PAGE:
TLC Tour: The Panopticon by Jenni Fagan

13th August 2013

pg1

*This book was sent to me by the publisher Hogarth in coordination with TLC Book Tours in exchange for an honest review.

 Maybe if there’s nobody else that remembers them, then it’s like they didnae happen. They’re just gone then. If they fried out my memories it’d be like I never existed, ’cause there isnae a sister, or aunty, or da who’s gonnae say: Oh, remember when Anais broke her ankle? Remember when she cried on her birthday? Remember when she ate a whole cake and was sick at the back of the bus!

Anais doesn’t have any of that at 16. Born into the system, she’s been shuffled around 50 placements and has a pretty severe drug addiction. Now she’s being transferred to the Panopticon, a Scottish care facility designed so that all rooms are visible from the watchtower. Anais believes it’s part of a grand experiment, that someone is always watching her, waiting for her demise.

Told from her perspective, her words accented throughout, it’s difficult to tell whether or not the experiment is a manifestation of the drugs she’s taking or the paranoia she feels. She stands accused of putting a cop into a coma and arrives at the Panopticon with bloody clothes, though she can’t remember where the blood came from.

But the Panopticon harbors the kind of people Anais understands – a mother who has HIV and has passed it to her twins, a kid whose mom has cancer and who has no other family, a prostitute in love with another resident. Yet instead of exploring the scenarios she sets up, Fagan allows Anais Hendricks to delve in and out of memories, in and out of possible delusions to set up the injustice of the Scottish foster care system. Anais has only one person really looking out for her, Angus, a grad student taking up her case where her last social worker left off.

As Anais hurtles toward her court date, she watches as the Panopticon breaks down those inside, and she, too, makes a decision that breaks her in ways she seems to anticipate all along. However, some of the biggest questions the novel sets up never get answered, and it leaves The Panopticon a read that, much like its protagonist’s fear, seems to be an experiment.

The writing is harsh, graphic and sometimes difficult to get through in its attention to dialect, and though its raw exposure of foster care and the system is interesting, I never felt enough “story” to really relate to those within the walls of the Panopticon. That said, most reviews rave about this book, many calling it a best read of 2013.  Just check out Goodreads.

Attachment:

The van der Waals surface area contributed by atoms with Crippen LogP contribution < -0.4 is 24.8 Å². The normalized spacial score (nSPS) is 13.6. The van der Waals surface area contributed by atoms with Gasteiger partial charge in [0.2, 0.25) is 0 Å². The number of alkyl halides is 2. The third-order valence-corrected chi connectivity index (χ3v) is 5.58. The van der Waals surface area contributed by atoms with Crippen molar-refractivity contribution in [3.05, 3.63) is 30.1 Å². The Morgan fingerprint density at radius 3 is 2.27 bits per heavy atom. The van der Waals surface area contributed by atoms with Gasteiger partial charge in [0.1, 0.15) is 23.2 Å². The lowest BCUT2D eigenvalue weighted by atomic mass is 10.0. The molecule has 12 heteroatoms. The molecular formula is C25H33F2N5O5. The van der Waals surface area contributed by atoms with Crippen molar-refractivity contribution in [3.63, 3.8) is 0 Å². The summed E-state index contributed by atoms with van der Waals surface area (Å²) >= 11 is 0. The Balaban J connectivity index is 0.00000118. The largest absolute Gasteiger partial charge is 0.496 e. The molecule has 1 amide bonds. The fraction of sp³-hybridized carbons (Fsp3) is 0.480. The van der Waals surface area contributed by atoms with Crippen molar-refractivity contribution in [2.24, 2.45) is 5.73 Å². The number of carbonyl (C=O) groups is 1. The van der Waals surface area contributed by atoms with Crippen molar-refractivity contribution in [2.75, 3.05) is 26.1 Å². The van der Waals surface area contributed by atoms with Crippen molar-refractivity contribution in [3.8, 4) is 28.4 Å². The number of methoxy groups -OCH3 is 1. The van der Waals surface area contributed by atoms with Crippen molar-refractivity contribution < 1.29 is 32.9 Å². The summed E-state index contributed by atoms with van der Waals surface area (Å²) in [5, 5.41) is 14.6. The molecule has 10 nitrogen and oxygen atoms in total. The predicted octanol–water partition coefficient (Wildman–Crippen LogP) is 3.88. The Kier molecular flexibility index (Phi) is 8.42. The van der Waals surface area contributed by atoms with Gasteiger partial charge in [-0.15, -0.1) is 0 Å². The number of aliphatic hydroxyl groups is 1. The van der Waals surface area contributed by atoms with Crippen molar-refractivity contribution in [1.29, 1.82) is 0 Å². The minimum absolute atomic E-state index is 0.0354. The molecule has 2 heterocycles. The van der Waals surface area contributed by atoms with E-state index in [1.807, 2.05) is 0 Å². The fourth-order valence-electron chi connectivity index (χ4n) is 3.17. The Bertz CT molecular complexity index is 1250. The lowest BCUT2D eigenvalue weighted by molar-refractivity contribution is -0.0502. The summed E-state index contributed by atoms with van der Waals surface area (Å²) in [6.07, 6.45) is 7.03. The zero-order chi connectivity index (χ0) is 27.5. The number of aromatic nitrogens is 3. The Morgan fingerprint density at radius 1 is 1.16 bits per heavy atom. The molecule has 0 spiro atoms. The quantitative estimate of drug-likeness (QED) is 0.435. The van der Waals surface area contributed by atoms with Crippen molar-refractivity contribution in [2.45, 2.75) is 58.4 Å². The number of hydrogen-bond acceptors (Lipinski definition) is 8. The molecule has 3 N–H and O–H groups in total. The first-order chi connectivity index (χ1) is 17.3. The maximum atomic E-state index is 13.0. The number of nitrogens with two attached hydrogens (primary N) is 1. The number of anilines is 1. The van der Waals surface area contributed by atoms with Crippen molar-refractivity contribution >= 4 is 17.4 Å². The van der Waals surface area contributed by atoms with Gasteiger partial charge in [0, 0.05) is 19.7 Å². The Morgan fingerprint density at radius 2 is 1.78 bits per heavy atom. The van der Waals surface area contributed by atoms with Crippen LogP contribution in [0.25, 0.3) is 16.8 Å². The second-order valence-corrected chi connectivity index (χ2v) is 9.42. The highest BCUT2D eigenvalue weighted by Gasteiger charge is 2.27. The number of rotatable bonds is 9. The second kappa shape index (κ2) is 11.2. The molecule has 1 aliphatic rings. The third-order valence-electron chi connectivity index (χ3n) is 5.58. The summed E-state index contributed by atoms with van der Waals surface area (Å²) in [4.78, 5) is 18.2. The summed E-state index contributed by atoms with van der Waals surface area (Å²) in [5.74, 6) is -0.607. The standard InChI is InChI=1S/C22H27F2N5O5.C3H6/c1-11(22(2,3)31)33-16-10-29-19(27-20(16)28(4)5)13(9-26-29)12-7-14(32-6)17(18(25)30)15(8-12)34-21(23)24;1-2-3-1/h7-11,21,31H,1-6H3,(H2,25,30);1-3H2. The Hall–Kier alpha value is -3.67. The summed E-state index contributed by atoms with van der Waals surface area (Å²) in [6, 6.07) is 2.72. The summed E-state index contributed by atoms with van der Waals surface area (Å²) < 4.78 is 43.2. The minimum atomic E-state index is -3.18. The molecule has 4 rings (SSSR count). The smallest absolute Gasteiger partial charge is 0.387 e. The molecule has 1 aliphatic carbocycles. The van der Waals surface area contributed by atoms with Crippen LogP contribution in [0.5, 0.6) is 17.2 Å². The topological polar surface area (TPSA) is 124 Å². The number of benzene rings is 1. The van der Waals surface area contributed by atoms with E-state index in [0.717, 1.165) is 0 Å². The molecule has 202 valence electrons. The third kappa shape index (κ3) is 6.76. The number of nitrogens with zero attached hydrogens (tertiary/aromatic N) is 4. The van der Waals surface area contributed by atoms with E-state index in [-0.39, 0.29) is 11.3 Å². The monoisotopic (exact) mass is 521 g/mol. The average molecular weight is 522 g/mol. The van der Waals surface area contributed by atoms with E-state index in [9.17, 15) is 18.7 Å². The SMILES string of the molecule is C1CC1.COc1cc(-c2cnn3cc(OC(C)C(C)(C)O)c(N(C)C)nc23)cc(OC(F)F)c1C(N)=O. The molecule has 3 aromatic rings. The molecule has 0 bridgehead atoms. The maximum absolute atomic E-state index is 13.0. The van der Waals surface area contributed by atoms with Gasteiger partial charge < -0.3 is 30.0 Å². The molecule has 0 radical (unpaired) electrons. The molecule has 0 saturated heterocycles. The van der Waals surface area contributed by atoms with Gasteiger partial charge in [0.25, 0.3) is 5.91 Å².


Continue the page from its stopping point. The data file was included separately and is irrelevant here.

• The Book Wheel

    I just won a copy of this book and can’t wait to read it!

    • I’ll be curious to see what you think.

  • I’ll be reviewing this for TLC at the end of the month–I’m looking forward to reading it. At the beginning of the year I read Discipline and Punish: The Birth of the Prison by Foucault, and I learned all about the Panopticon. I’m interested to read a story set in one now.

    • Oh wow. It’s been ages since I read that. But you’re right, that will be an interesting perspective.

  • I’m glad I passed on this one — I’ve loved every Hogarth offering I’ve read, but this one seemed too … I don’t know, upsetting? … for me at the moment, but given your comments on the lack of ‘story’, I’m esp glad. That would have bugged me.

    • Yeah, too many inconsistencies for me.

  • Amy Shamroe

    I just picked this up the other day… now I’m not sure. It definitely has been moved to a lower spot in my book stack.

  • I’ve been seeing this one around a bit. It definitely seems to have a very intriguing premise.

  • iliana

    I have this book and was very excited about it but I didn’t know about the “dialect” – sometimes that doesn’t work too well for me. Sometimes I feel like it distracts me more from the story than it should. Anyway, I’ll definitely give this one a try and we’ll see how it goes!

  • Pingback: Jenni Fagan, author of The Panopticon, on tour August/September 2013 | TLC Book Tours()

  • HeatherTLC

    Darn, I’m sorry this book didn’t quite work for you but thanks for being on the tour.

  • Now that I’ve read your review in detail…

    I’m sorry you didn’t like it as much as I did. I’m trying to be objective and think about whether I would have liked it as much if the narrator hasn’t been so excellent, but I’m having a hard time imagining it. I loved Anais’s voice so much that she could have been talking about anything and I probably would have “enjoyed” it.

    • …hadn’t* (autocorrect be damned)

  • I have this one on my shelf (I’m not really sure why I say “sure I’ll review that book” and then let it languish…bad Trish!) so your mixed review has me a bit curious. Use of dialect is always interesting to me–in some ways it authenticates but it can also alienate as well.